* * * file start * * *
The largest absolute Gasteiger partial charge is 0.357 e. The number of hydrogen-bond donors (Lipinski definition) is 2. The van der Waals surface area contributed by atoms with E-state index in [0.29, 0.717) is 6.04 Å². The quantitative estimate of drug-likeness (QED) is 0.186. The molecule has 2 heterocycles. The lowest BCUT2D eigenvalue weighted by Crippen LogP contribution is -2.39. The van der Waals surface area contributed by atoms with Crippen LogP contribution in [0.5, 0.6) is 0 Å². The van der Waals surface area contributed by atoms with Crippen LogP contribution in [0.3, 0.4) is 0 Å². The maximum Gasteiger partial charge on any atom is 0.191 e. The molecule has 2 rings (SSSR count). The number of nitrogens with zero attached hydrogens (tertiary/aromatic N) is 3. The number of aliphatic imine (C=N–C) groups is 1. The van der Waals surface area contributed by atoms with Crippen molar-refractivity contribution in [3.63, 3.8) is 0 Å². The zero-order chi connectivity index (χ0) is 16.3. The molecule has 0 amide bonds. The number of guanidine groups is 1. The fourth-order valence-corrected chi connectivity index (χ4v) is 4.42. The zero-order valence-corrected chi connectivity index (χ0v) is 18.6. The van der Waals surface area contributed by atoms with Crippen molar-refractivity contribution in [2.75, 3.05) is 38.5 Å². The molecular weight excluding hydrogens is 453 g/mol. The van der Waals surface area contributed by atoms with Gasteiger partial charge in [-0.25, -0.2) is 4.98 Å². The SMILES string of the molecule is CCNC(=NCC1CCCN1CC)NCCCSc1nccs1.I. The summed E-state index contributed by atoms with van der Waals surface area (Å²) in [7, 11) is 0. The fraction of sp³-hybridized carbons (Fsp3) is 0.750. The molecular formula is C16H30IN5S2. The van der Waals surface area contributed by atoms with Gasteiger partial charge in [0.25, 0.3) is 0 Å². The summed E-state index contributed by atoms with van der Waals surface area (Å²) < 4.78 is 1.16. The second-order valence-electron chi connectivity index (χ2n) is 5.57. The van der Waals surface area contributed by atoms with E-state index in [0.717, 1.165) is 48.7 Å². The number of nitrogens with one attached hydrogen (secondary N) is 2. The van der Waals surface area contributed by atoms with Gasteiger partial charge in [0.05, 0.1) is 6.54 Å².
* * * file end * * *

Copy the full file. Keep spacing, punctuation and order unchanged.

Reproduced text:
The largest absolute Gasteiger partial charge is 0.357 e. The number of hydrogen-bond donors (Lipinski definition) is 2. The van der Waals surface area contributed by atoms with E-state index in [0.29, 0.717) is 6.04 Å². The quantitative estimate of drug-likeness (QED) is 0.186. The molecule has 2 heterocycles. The lowest BCUT2D eigenvalue weighted by Crippen LogP contribution is -2.39. The van der Waals surface area contributed by atoms with Crippen LogP contribution in [0.5, 0.6) is 0 Å². The van der Waals surface area contributed by atoms with Crippen LogP contribution in [0.3, 0.4) is 0 Å². The maximum Gasteiger partial charge on any atom is 0.191 e. The molecule has 2 rings (SSSR count). The number of nitrogens with zero attached hydrogens (tertiary/aromatic N) is 3. The number of aliphatic imine (C=N–C) groups is 1. The van der Waals surface area contributed by atoms with Crippen molar-refractivity contribution in [3.63, 3.8) is 0 Å². The zero-order chi connectivity index (χ0) is 16.3. The molecule has 0 amide bonds. The number of guanidine groups is 1. The fourth-order valence-corrected chi connectivity index (χ4v) is 4.42. The zero-order valence-corrected chi connectivity index (χ0v) is 18.6. The van der Waals surface area contributed by atoms with Crippen molar-refractivity contribution in [2.75, 3.05) is 38.5 Å². The molecular weight excluding hydrogens is 453 g/mol. The van der Waals surface area contributed by atoms with Gasteiger partial charge in [-0.25, -0.2) is 4.98 Å². The SMILES string of the molecule is CCNC(=NCC1CCCN1CC)NCCCSc1nccs1.I. The summed E-state index contributed by atoms with van der Waals surface area (Å²) in [7, 11) is 0. The fraction of sp³-hybridized carbons (Fsp3) is 0.750. The molecular formula is C16H30IN5S2. The van der Waals surface area contributed by atoms with Gasteiger partial charge in [0.25, 0.3) is 0 Å². The summed E-state index contributed by atoms with van der Waals surface area (Å²) < 4.78 is 1.16. The second-order valence-electron chi connectivity index (χ2n) is 5.57. The van der Waals surface area contributed by atoms with E-state index in [0.717, 1.165) is 48.7 Å². The number of nitrogens with one attached hydrogen (secondary N) is 2. The van der Waals surface area contributed by atoms with Gasteiger partial charge in [0.05, 0.1) is 6.54 Å².